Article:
IBM’s Carbon Disclosure Project Report:

“ExxonMobil noted that the company’s ‘operations around the world include remote and offshore areas that present challenges from existing climate extremes and storms. These severe weather events may disrupt supplies or interrupt the operations of ExxonMobil facilities.’”

So that’s why they’re telling investors that “rising greenhouse gas emissions pose risks to society and ecosystems that could be significant.”

Great post at Think Progress on the attempts by big oil to address the financial risks of climate change – in a way that allows them to go on causing climate change. See Oil Companies That Caused Climate Change Now Fear Its Financial Impacts

Short news: Back into Bolivian hands!

The decree handing over Bolivia's Colquiri mine to the state company Comibol was signed on Wednesday. The mine was previously operated by Sinchi Wayra, a local subsidiary of Glencore. Glencore will only be compensated for machinery and goods, minus any debts the company has. Not surprisingly, they're kicking up a fuss.

Posted in Blog, News items, Shorts | Tagged ,

Shell hypocrisy

Contributing to sustainable development is integral to the way we do business. As we work to help meet the world’s growing energy needs we aim to share benefits with local communities and reduce impacts of our operations, including tackling greenhouse gas emissions. We look after our people and our core values of honesty, integrity and respect for people have been laid out in the Shell General Business Principles for over 30 years.

From Shell’s website. I won’t grace them by linking to it.

Meanwhile, in other news…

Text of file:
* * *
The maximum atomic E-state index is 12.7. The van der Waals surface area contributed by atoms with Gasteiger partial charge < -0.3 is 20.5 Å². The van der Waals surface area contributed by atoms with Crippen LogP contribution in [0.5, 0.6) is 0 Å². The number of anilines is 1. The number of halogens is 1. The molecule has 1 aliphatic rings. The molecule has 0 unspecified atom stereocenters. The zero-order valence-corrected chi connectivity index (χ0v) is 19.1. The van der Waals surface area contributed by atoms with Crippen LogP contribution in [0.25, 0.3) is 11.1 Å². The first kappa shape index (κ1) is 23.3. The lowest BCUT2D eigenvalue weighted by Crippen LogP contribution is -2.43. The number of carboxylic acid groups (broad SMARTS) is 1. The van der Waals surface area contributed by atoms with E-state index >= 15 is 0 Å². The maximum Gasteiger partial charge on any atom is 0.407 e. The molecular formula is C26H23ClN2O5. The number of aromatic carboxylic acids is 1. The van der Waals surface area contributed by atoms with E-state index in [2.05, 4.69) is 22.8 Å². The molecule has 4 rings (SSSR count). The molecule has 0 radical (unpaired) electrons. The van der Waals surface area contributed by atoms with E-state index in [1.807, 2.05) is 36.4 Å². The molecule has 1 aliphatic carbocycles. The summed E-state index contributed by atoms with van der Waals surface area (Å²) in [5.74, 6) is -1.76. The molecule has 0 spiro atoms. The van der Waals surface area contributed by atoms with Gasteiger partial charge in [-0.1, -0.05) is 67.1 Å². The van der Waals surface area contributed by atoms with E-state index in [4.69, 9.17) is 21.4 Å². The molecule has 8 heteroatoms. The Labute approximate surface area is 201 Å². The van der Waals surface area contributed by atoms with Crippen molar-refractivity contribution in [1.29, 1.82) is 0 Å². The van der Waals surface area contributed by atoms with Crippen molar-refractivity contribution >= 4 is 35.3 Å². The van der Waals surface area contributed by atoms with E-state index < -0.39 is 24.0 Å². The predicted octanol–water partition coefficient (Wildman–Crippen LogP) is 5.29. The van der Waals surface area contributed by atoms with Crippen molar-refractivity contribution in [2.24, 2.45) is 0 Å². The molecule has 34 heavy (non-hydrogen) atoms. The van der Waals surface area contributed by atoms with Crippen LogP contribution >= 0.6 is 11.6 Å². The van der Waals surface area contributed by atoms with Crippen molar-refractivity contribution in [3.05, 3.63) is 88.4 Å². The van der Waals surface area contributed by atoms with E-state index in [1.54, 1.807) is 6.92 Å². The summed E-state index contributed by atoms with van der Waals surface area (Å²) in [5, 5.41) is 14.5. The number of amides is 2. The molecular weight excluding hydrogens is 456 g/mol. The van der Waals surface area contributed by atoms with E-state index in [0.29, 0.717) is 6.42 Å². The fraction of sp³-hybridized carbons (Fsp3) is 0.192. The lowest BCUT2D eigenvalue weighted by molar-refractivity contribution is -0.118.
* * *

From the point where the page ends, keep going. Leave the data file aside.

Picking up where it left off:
• Shell gets over-excited about drilling for shale gas over a 3,500-square-kilometer area in the Sichuan Basin in China. It ‘expects it to be a profitable proposition’.
  • At the beginning of June, a pipe burst in Northern Alberta led to nearly a million gallons of oil seeping onto the land around and into rivers and lakes.
  • The Alaska Wilderness League has just issued a 56 page report  – Shell Oil: A record of environmental and corporate malfeasance – which provides detailed, documented evidence that sustainability and the core values of honesty, integrity and respect for people do not feature anywhere on Shell’s agenda.

An examination of Shell’s operations around the world makes it clear that the company operates with a brazen disregard for the safety of its own workers, the needs of local communities both here in the United States and internationally, and the long-term impact of drilling on the environment. Instead of taking responsibility for its actions, Shell simply pays fines and settles lawsuits. It seems that Shell considers lawsuits and clean-up costs just part of doing business, consequences to be paid while avoiding substantive changes to its operations that might interfere with the company’s efforts to maximize its already immense profits.

Read the report here.

On the good side…

A biofuels company set up by Shell in Brazil has had to abandon plans to take land from the Guarani tribe in order to convert sugar cane into profit (via biofuel). No doubt it was Shell’s commitment to sustainable development that clinched it, and not the campaign led by Guaranis together with Survival International.